John Pomeroy, animator and directing animator, started work at The Walt Disney Company in 1973 as a background artist, and became a full animator in 1974 to work on Winnie the Pooh and Tigger Too. While working at Disney, he met fellow animators Don Bluth and Gary Goldman, and began working with them on an independent short film project, Banjo the Woodpile Cat.

In 1979 John Pomeroy, Bluth, Goldman and several other Disney animators left the studio to form the independent studio Don Bluth Productions (later to become Bluth Group), which produced the film Secret of NIMH and the animation for laserdisc video games Dragon’s Lair and Space Ace. The independent studio later reformed as Sullivan-Bluth Studios and opened a major animation facility in Dublin, Ireland.

Pomeroy... See full profile

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Transcripts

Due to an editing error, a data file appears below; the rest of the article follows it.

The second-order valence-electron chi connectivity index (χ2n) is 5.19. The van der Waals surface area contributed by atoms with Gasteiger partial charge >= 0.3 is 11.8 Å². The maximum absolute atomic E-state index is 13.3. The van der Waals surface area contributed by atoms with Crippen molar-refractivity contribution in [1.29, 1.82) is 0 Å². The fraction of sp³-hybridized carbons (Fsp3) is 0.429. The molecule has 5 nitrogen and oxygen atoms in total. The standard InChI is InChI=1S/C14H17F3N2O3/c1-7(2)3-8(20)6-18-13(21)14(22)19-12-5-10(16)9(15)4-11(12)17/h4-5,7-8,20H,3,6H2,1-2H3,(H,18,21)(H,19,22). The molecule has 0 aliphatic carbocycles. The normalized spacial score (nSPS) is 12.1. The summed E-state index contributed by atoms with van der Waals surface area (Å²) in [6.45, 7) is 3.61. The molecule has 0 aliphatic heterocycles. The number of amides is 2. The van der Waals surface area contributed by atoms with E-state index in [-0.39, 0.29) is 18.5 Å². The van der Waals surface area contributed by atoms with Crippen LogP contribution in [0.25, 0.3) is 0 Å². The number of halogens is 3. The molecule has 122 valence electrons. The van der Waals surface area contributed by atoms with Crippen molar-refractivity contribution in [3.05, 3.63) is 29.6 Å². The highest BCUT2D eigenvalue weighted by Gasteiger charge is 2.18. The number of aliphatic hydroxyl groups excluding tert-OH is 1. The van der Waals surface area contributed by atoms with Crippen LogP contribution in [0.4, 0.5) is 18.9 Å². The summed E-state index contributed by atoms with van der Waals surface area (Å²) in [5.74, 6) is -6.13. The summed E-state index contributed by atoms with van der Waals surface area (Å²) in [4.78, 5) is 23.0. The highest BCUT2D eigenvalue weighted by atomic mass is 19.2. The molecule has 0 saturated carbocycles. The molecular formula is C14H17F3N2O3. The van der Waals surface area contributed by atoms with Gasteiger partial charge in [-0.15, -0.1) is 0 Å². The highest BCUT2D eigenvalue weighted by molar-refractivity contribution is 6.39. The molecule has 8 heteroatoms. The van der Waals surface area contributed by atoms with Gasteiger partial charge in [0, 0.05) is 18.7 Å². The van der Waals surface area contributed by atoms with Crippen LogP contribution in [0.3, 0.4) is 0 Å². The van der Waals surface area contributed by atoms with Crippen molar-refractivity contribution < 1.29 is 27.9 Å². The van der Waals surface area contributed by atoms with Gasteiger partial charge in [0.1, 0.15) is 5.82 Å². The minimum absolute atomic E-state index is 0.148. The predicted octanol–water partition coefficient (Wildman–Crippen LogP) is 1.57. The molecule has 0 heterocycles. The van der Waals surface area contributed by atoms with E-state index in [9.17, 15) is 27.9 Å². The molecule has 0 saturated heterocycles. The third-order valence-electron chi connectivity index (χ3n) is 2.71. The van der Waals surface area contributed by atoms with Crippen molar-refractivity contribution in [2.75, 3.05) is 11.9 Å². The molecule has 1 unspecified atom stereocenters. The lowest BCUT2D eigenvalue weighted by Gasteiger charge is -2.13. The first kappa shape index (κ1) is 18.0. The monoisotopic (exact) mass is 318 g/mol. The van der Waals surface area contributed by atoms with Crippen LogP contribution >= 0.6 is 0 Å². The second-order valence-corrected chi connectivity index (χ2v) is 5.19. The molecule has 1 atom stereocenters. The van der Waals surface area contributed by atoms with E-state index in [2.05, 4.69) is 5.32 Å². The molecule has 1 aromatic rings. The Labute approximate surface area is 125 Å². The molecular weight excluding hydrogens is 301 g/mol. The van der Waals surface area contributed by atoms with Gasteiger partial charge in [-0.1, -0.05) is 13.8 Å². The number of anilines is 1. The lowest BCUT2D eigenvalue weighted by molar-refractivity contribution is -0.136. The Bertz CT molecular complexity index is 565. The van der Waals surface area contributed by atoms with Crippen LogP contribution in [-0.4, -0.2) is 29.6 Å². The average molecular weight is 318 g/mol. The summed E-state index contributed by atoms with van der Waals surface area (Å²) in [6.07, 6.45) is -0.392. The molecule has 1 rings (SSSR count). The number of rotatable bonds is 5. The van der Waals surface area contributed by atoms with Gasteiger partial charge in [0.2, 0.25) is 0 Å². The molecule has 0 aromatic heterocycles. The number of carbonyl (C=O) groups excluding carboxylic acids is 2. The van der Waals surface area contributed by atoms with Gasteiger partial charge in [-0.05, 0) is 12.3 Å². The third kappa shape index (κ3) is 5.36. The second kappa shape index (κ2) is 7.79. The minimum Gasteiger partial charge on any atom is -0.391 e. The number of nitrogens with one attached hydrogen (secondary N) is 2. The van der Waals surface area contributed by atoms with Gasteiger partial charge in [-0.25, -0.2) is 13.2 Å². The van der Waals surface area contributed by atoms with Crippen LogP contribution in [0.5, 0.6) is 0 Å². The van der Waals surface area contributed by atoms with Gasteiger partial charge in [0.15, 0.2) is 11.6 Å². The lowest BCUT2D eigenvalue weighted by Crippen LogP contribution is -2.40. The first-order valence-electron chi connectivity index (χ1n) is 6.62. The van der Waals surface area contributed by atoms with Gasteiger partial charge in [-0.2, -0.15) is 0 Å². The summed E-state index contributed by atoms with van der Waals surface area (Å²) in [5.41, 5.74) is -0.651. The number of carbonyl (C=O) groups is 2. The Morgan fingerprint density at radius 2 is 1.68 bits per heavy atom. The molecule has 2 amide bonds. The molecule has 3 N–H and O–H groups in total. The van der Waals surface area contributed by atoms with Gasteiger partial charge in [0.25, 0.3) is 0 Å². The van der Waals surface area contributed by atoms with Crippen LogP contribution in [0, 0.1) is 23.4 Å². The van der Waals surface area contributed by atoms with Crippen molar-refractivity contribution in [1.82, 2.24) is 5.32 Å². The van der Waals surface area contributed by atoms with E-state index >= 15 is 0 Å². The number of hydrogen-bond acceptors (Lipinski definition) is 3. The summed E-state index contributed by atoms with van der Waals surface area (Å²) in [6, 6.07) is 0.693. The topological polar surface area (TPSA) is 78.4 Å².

1. Introduction: welcome to talk by a pro. I'm your instructor, John Pomeroy. And today we're gonna be talking about fine tuning and the enunciation of dialogue with the mouth. Now, in our last lesson, we talked about how to make dialogue spoken through the body and developing a post test. We also talked about the basic tools of the layout three X sheet and the storyboard, or Anna Matic. We also talked about how to listen to your tape recorded voice and figuring out the phrasing and your accent points. And then you were given the assignment of to shoot your first basic post test. Um, now we're going to be learning the fine science of the enunciation of the dialogue now through the mouth. Now that we have our post tests with a body, it's time to go to the facial expressions and the mouth 2. Lesson 1: Now we're going to be learning the fine science of the enunciation of the dialogue now through the mouth. Now that we have our post tests with a body, it's time to go to the facial expressions and the mouth. And, uh, one of the things I wanted to touch on with the Post Test was as I was reviewing my own drawings, I saw a opportunity to kind of sweeten the post test a little bit with a little extra articulating gestures. So what that would be would be like head nods had turns or shakes. Um, I blinks, gesturing with the hands or arms enhancing gestures with shoulders. All of these things are like dialogues, seasonings, and if you can put them into the dialogue to enhance great. If not, then just go and keep it simple and don't use them. But if there's an opportunity to use them and it helps amplify the emotional content of the dialogue, please do it. Well. As I was going over my post test here, I can see areas where, towards the end, where the little twinkle character is looking up at the viewer and she says the word perfect. I thought it would be really nice to put like a little head shake in there. So let me give you a demonstration of what I mean by that if she she's looking not exactly sad, but she's has a look of concern on her face, and she says he was perfect. So I'm thinking, as she comes from her lower anticipation pose up into camera and then settles again right before she reaches her, keep owes or extreme pose on the word perfect. I would like to start a little head shake and, um, coming up from the anticipation pose from Post three and oppose four. I would create a pose. Three A. Now that's just a temporary number that will be changed once it's employed into the post Test, and it gets animated with the rest of the scene. But let's just say she's coming up from the anticipation pose, and her head starts to turn towards us as she begins a little bit of a head shake. It would be like a back and forth head shake, and she just before and while she's saying the word perfect. So I'm going to set this up. Her eye line will be right about there. It would be there. She won't close her eyes. I'm gonna leave those open and she's shaking her head. This is a tough one, though. When you're in movement and you're trying to rotate object in space. I guess practice is the best teacher, but it works really well if you're able to pull it off all of these increments. The stem that the little flower cap that she's weren't wearing all has to turn in unison with her head to I direction. She's looking up at the top corner of her eye, making eye contact with whoever it is that she is lamenting that he was perfect. I proud nos. Here's the I line and access to the face and rough mouth placement, and right about this time I would say she is starting to put her hands out, as she's saying the word perfect. So we'll put little balls and rough arms there to describe for the hand placements gonna be . So there's the first position of our little head shape on the word perfect. She's coming up, and then the next part will be a She's coming down because the head shake these little dialogue sweeteners, hat work best if they are like coming just before the word and linger a little bit after the word. It feels a little bit more fluid rather than mechanically doing a head shake when she stops it. Or extreme pose says her word. And there's a head shake that would get very mechanical and robotic life. But to keep it fluid, you want to start a few frames before she hits the extreme pose of perfect. So coming out of that, we'll have other part of the head shake and she comes out of it. I'll do a rough placement here. We'll see the head coming towards us. So we've got one position of the head shake here. This position, the head shake, then this and then finally this. So we'll see. You go back and forth maybe three or four times just enough, not too broad, just a little bit of a head shake to give it a flavor of urgency. I'll go back later and further refine and define these drawings. That's the nice thing about seeing a character post test first before you tie everything down because then you can see for rooms for improvements and pushing things or adding little little animation sweeteners to it. Hands will come down right about there. Arms. I'm just putting riel basic shapes here. Now we have this fed shape employed in this where she says he was perfect for you. Just a little dialogue sweetener. And then after I get mawr information drawn in there and I start working my mouth, I'm a tone some of this down just to refine it a little bit if it's a little bit too broad in some sections, but I think it's a nice little addition. After listening to delivery of this line, he was perfect. It just has. It's begging a little embellishment like this. Okay, so we've got some little dialogue sweeteners here with our coast test. Ah, now we're ready to get involved with the fine points of mouth Annunciation. Looking back on my days when I first started out of Disney, I can think of some of the mistakes I used to make and, you know, there were a lot of I think the equation was you had to go through about 20,000 really bad drawings to finally start getting to the really good ones on. That's not far off from the truth. When I look back on, think of some of the scenes that I animated. The first handicap that I had to get through was over animation on Sometimes I'm still struggling with that because it's so easy to get caught up with drawings, moving and actions and making it overly complicated. But when I first started out, you know, in my animation career I had two great mentors, Frank Thomas and Ollie Johnston, and Frank was a ah, dear mentor in helping me understand talking through the body. But it was Ollie Johnston that really gave me the fine points of speaking through the mouth . Once I had my post test finished. Then I needed his principles and his critique to help me understand what a fine art it waas that he had learned. How does have a character speak through the mouth for it to look fluid, for it to look convincingly and for not to look too choppy or overactive, which was thing that I always had overcome. I remember having a scene in the movie. The rescuers and I was working as an animator on Penny under Ali remember bringing a scene to him where, uh, Penny was mimicking Madame Medusa, who was the villain? She was mimicking Madam Medusa's walk for Bernard Bianca, and she had a broom over her over her shoulder, and she was walking like her. And she turned 3/4 into the camera, looking at Bernard Bianca and mimicking Meta Medusa's saying the words, You're too soft. Well, I remember taking my first post test to him, and it was just over acted. I was enunciating over, enunciating over animating each of the words, and he said, Well, no, there's a better way you can do this. You can just simplify that and not open your mouth so much. And these other words and at the very end, on your words, soft. Then you deliver your extreme mouth expression, your extreme mouth open. So instead of going your too soft it red, you're too soft. It had a nice, smooth, organic musical quality, too, and that was gold. I mean, you can only learn that sort of thing through making mistakes and through the process of learning. And, uh, the idea is to not get your dialogues too choppy. You don't have toe open and close the mouth with every constant vow and syllable, you can orchestrate it so it has texture. I think we might have spoken about texture in your body post test so that you don't have huge broad poses for every particular drawing that you're quiet. First, you build up to a crescendo, where you can exhibit your key, pose bam and then settle down. Same thing is with dialogue. You start out small and build up slowly into your crescendo into the keyword. The emphasis of what you're seeing is all about, so we would like to maybe explore some of those areas of phrasing and texture. I'd like to kind of give you a really brief run through of miles opening and closing, though I can remember untold book years ago, written by a man named Preston Blair who worked for Disney. And he gave kind of basic synopsis for beginning animators on opening and closing dialogue , bowels and continents. And I won't review that, but I'll just share with you some thoughts about how to do this. So keeping dialogue riel simple. Some of your basic sounds would be like the a r a H sound, which is an open mouth teeth showing maybe the tongue, maybe the lower teeth also showing, uh, this is your sound that she would use for words like Apple or hey, Or, you know, any kind of an open mouth where you would display the teeth, eyes open and this would be an expansive type of sound, expansive type of face would be used and then for different constants. Theis Sound or C Sound T sound can all be expressed by an open mouth. Or actually, it's a split mouth with teeth showing. But it's not open. You're getting the exposure some teeth in an S sound or a C sound t sound. So between these two type of mouth expressions, a lot of dialogue can be displaced to realize. And then, in between the two, you will get you know, your little pucker sounds like if a character says you and that would be stretching, they, um, lips forward into a pucker sound, maybe even turning up the upper lip puckering out the lower lip. Some chanted cheeks and I and when you're doing miles like this, you want to realize that the cheeks offer a perfect opportunity for some nice stretch and squash. So you want to make sure that you're able to lose this line underneath the eye, as as cheeks stretches forward a little bit, and sometimes if it goes even further, you would lose this dimple right there at the cheek. And it would just become a line coming off of the cheap, whereas it being pulled even further. Sometimes you might even put to the wrinkle lines there for a real deep pucker. Then, when you get further into expressing a word, let's see if that were you. I'm trying to think of a word where you would have a pucker, but it would be stretched if they were to say the word, your you would see that pull even further out. This would pull further away from the cheeks. What you would lose that dimple line all together. She'll turned up lift. Now what my mentor Ali was trying to show me is that there's a way to save words, but you don't have to commit to a fully open mouth or fully closed mouth. You can choose in a lyrical way to go say, if you had words that were a constant where the mouth was closed and then you had in on a word where the mouth was open. Like this. You can orchestrate your sounds in between so they blend and they kind of move into your final pose. So you're not going to an open mouth, then to another close mouth than to an open mouth, which would make it very, very choppy. Now, one of the things that's important to kind of understand the different displays and arrangement of the facial features for the best effective dialogue and you have basically two portions is divided by the eye line. Looking at our character twinkle. Here we have the area that's around the eyes, and the eyebrows will refer to that as an eye mask. And then we have everything below that, which would be nose, mouth, cheeks and chin. That's an other area itself. So looking those areas right now, try Teoh to a drawing of the areas around that the brows kind of defined the top, the eye mask, the eyes and I like to put I'd like to see her eyes at a slight angle. It gives her a little more feminine quality, but I lived. That's the mask I'm ask. And it will be important to understand how that works in concert with the spoken word. Um, below that, the knows all of this area would work as a unit. As this area works is a unit, and they need to work together. They're separate, but they complement each other for the best readability in the best dialogue. Um, exposure. We have mouth there, cheek and chin area. Remember that This is very fleshy right there. The cheek area. So that could be used for some great stretch and squash possibilities. When she pronounces, say, if she is, um, saying the word hey, in a happy way so her cheeks will be pulled up against her eyes, eyebrows will be pulled up Sometimes. What I like to do is consider the the I and the eyebrow. As a unit, you can continue that line from the cheek all the way around and the reason for that it helps you to control these units so they don't get disjointed to each other. Which is easy to dio. You think in terms of that as a shape. But the iess seated in then below that is the nose bringing up the corners of the mouth in the lip kind of happy, smiling, a big open mouth now. Also, if you want a break away from symmetry, if you want one corner of the mouth higher than the other, that's great. Your teeth. You can choose to have bottom teeth exposed and then tongue in the backboard and then the stretching her cheeks and her chance. So I'm squashing the cheeks together, stretching the chin a little bit. Those were pulling alright, browser up, so she's fully expanded. So let's just pretend for a moment. She's saying, Hey, you! So she does just the opposite and contracts together when she says the word you so back to the basic mask, let's say if she furrows those eyebrows down a little bit. So these units I units that frame the I, they start to squeeze in a little bit and just a reminder. I haven't even touched the mouth yet. I'm speaking with the eyes for this for this word of you. So the whole face it's important that you speak with the whole faces. Well, it's just the mouth. Now she will pool, let's forward and pinch them. Maybe the upper lip will turn up just a little bit in the lower lip will stretch out. The cheeks will stretch as the corners being pulled away from the cheek. So we've got eyebrows going down. We're seeing a pulling between the eye line and the cheek as she's puckering. Same word you, the lips are being pulled forward. Bottom and top chin is being raised. Everything is slightly changing and expanding and contracting. There might even be some my lines up here as we get further into analyzing dialogue, things might happen. Might like flared nostrils. If she expresses anger going back to the basic, I'm ask. Start with a nose. Her nostrils may flare a little bit and there may be a pinching up here. Uh, a crease for the sheikh. If she is doing a constant sound like a T, lips will come up. Maybe even the the lips will pooch out a little bit. There, this will be pressed. The cheek will be pushed together and pressed against the I, which do ah, harder, you know, if the characters expressing anger, you bring the eyebrow down even further and once again dividing the face and half one side does not have to equal the other We can do change this. I brown changed this hit where we can pinch one side of the expression more than the other , just to get a little more facial dynamic like that. It's really pinched in here and left a little open on this side. It reads a little bit better if you're consistent on on your facial display, so that if this side is really pinched tight, try to open this up just a little bit more. So the dynamic is that you're doing this. You're pinching this side and leaving this one open, as opposed to pinching this side and then pinching this site leaving this, it mixes it up and it doesn't give ah, you know, unification to the whole pose that keeps its stronger if it's pinched on one side. Okay? 3. Assignment: So for your assignment, I would like you to take your post test that you did in lesson one. And now put in some final mouth movements and enunciation to your to your dialogue. So I want you to make the mouth say he was perfect. Okay, But before we dio before I let you go, I'd like to review a couple of things about fine tuning dialogue and mouth shapes here on my ex. She like we covered in less and one he was perfect is shown by the editor Squiggly little lines. And then I put my word placement on the side next to that where it's where I written out. He was perfect. Now I know that on frame 21 he was Twinkle will start to pronounce the word the word he and start the letter the the sound h So, um, I actually just a just a zey hope I'm going to draw a little symbol of a mouth in the shape of an h sound saying age saying he so on frame 21 the mouth on twinkles should be formed something like that. Then on 27 the mouth should start to close and start to form a pucker in preparation for the W in the word waas. So right around let's see frame 27 more mouth pulls forward in a slight pucker Preparing for the word waas Then on the vowel sound on for waas waas on frame 31 the mouth would open like that teeth very much like in the word he Now the nuance in this is that you're trying Teoh unify the mouths a little bit so they don't don't get real choppy and just opening and closing. So I'm gonna ask you do is went on the open mouth for waas. Try to get a slight pucker. Not a lot just reminiscent of the w sound for Waas And the reason is because you're gonna go right back to a pucker for the word perfect. So you're trying to strategically open and close your mouths in way that will set you up for the next word, which is important. So when you come to the S, the constant and waas you're already set up, the the mouth has come forward. You can see a little bit of the teeth, but there's a slight pucker to it. and then you've set yourself up for further pucker wrinkle marks a pinched mouth for the p sound on frame 37. So we've gone from open mouth close pucker slightly open mouth with slight pucker angularity to it to ah puckered s and then a pucker tea And then you're now set up for the word perfect So that so the e r in perfect will hit right around frame 30 39 I think mouth pulls forward opened at the very end in a same type of mouth that she would use for was the W and WAAS you will use for perfect. And you would hold that up to about frame 45. You would keep that pucker forward. And then on 47 the bottom lip will tuck in underneath the top lift and you'll see a couple of wrinkles, signs, a couple of wrinkles and maybe even a tooth for the letter f perfect. So we go from the pucker sign, you're still puckered, but we get a little piece of tooth there and we got some wrinkles where your bottom lip is now underneath your teeth. For the word F on frame 51 it opens again. Perfect. Same mouth sound, pretty much as you did on the first mouth with he. So it's an open teeth showing maybe the bottom teeth also and tongue her for. And then it starts to close towards each other on frame 57. You keep it open. Still, it would just get a little smaller. You would see the top teeth. You would see the tongue inside. Perfect. That would be your K in your t sound. Actually, your case out on 57 and then after that would be your T sound. So use this type of thinking about mouth movements that I've given you a demonstration here on your actually use that in your final test with all of your dialogue Annunciation and we'll take a look at my version of it when we come back. Good luck 4. Lesson 2: Hey, welcome back. Now that you've got your post test done, or actually they're not your post has but your final dialogues test, which is great. Um, I'm gonna do my version of the final test with all the dialogue bells and whistles in it. One of the things I'm gonna include Here's my ex. She just to keep me informed about what we talked about when we were last going over dialogue, nuances and articulation. Remember that I put the mouth symbol of each of the vials, and Constance is as they were, expressing the words, he was perfect. So I like to keep that by my side, because that will kind of informed me as I'm doing my final version of the dialogue test. So I've got my original post test here that I did of twinkle uh, that I like. But there was one thing that I wanted to tweak. And that was when I put that little animation dialogue sweetener of the head shake in there . When she says perfect, I thought it was a little bit too broad at the end, so I toned it down just a little bit. And now I think it works a little bit better because I wanted to embellish it. Not be, you know, overpower. So I'll start here on drawing one. And that's her poser default pose. She's looking at the viewer offstage before she says her line. I actually can keep that mouth shape because that works well with, um, it's a inhale that she does just before she starts to say he was perfect. I've got a drawing, too, and this is where the character will begin to say the word he. So I'm gonna change this mouth and doing so I'll have to change the placement of the chin and cheeks because she's going to stretch it a little bit. So she says, he I'm gonna open the mouth of a little bit. I see some of the teeth we may even see some of the lower teeth to, and now one of the things I like to use as a tool that most animators have had as a tradition is the old animators Pau and Friend the mirror, and, uh, I can always look at myself gazing into the mirror and see the enunciation of words and how they should be formed. So I'm looking at. He was perfect. He was perfect. He waas perfect. So there's a lot of mouth articulation there. I'm trying to think of ways that I can simplify it a little bit. He was perfect. So going back to what Ali told me years ago, If I can phrase that correctly, I could go. He was perfect. So the waas and perfect could be all in a poached lip position rather than being too choppy and up and down and open and closed. So I'm gonna I'm gonna go that route. I'll keep the word he open like this and then I'll start to bring the next pose and action . Which was he? Waas. And this will be the w sound the pucker on her face. So I'll keep the cheeks right about there and bring her lips forward in a little pucker. He waas now in the transition between drawing three for killing three. As I bring the head forward and down, I'll start to close the mouth. Let's see, I would make a drawing to a and that would be right about frame 25. So right about here, I would make a drawing three a. Because that's gonna be transitioning me from an open mouth into a pucker. A little pucker. So let me start to turn the head around and maybe the eyes which start to close here. That would be kind of my I break down people's air, still looking up at the person she's addressing offstage Now. I don't want a smiling mouth on this because she's not in a happy mood. She's anxious, so I'll show a little bit of teeth there and a little bit of as she turns around. Flower eyebrows are also coming down a little bit in anticipation. He waas So I got the beginnings that he waas you know, I'm thinking this this mouth might be open too much for the word he because as I look in the mirror, I'm thinking doesn't go like, hey, it's more like he he waas he waas. So I think I want to show less mouth, maybe, And it, uh, not as wide open as I've got it. So let me change that. That's the benefit of having a mirror by your side. You can kind of correct yourself, give dialogue the best attention possible, and I think she might even have her bottom teeth showed showing. And her tongue? No. Yeah, I think that works better. So he he we're seeing top teeth, bottom teeth and a little bit of tongue. He maybe even pinch side of the mouth. That feels better to me already. And they're bringing it down into waas. Okay, now for drawing three A. Which was the beginning of my head. Turner, my head shake. You would still be on the word. He So we have a vowel sound still happening with the e sound. Right? Make sure that this next you three I'm gonna jump to drawing for because that's my key post where she says Perfect. I want to see how my head shape goes into that. I want to make sure if I have enough time because I wanted to have a little bit of a pop, but not too much, because if it's too much, it'll look like a jerk on the head rather than a nice time to shake. So three a. I'm going to place drawing three a. Write it about frame 31. So I will have an open mouth for the word waas. So that will be my open mouth Me Erase the bottom part of her chin. I want a slight stretch in a pool in the cheek area Just looking at her annunciation of the word waas I'm coming out of a pucker but this will be my bottle sound for a a sound for was But I don't think it will be too much upper teeth I'm looking at myself Waas waas So I'm pulling the jaw down, exposing more teeth the bottom And then it will swing back up for the s sound. So I think Let's see Start to open her mouth a little bit down, See a little bit of teeth right there. Well, what? What? What? What? Just a little little bit picker. He was perfect. And now we're coming up to drawing number four, which will be perfect. That'll be the starting forming the pizza. So raise her mouth and start her in a slight pucker. I think that just more and stretch it, I got a couple of really slight little wrinkles. They're showing a stretch and just a little bit of one right there where we see a little bit of her lip line peace out. So she's pulling the cheeks or pulling in this direction as she forms letter t perfect. In between these two drawings, I'm gonna put my transition drawing which would be an s sound as she finishes her little head shake here. So bring the head back around knows, coming around Now it's important that I get something that transitions nicely into the P sound for perfect. So I'm not gonna have a big open mouth for Waas for the Yes, I'm going to do a little mouth and I'm going to do a slight pucker is if you see Waas watch . Perfect Waas Perfect Waas Perfect. So as I'm starting a form that pucker on the s sound, I'm setting myself up for the p sound Perfect. And it won't It won't be jarring. It'll be one shape melting into another. See a little bit of teeth in here, Little pucker waas Perfect. I will call that three b and that will be on frame 33 on my exchange. Three b waas Perfect these waas. Now I go to my other head shape drawing. I'll call that for a and I will put that on frame. Put that on frame 41 more. Hey, and that's the head. She's coming down a little bit from the extreme pose, and that will be the, uh, still holding their e r sound and hurt her mouth. So I'll change this mouth and she will be puckered some of our lives a lot of lip under here. I don't know her Her was perfect Her So I got my, uh, puckered mouth here for the word perfect her for and now we're final pose where she settles and that will be a que sound or heart see sound for perfect See, going into t perfect. I, actually to simplify matters, could probably just do. I could probably do like a slight open mouth showing teeth only, but it can't be a happy smile. It's got to be something with a slightly turned down mouth because she's she's not a happy mood, is she's saying this line. She's a little distressed about something, So I am going to do a mouth that similar. I think you mouth we did way back here on drawing number two were she said he was perfect. The he sounds to be very much like the C T sound for perfect Onley the teeth or clench their together. So that's that's some dialogue economy there. You don't have to invent several mouth movements and designs. You can recapture the same design elsewhere in your scene. And because of that, it will have given a kind of harmony for the whole of the whole song for the whole line. Now what I need in here now, I'm going to put a intermediate drawing for B for my let's see f sound, which will be on friend 47 for be. And as her head is coming down and settling, I position I breath Jones. No, this will be the F and perfect. So trying to get a shape that harmonically works between the pucker of are perfect and the c t sound of perfect the t sound see sound. So I am thinking still a slight pucker coming out of the her effect. Give her lots of upper lift, show some teeth because the teeth are gonna be featured in this. So we start to introduce the shape of the teeth in there, and then it transitions really well to the C T set and then chuck in her bottom lip underneath the teeth and you'll have the f sound. We have the word her perfect, perfect, perfect. And that's just a simple way of doing it. Perfect. Okay. And that finishes that, Um I think I put everything I need to put in that for a good test. So why don't you take a look at it and see what you think with all the bells and whistles and the nuances of the mouth movements. And it's been great teaching you and I hope you tune in for our next lesson on top by pro thanks. He was perfect. He was perfect.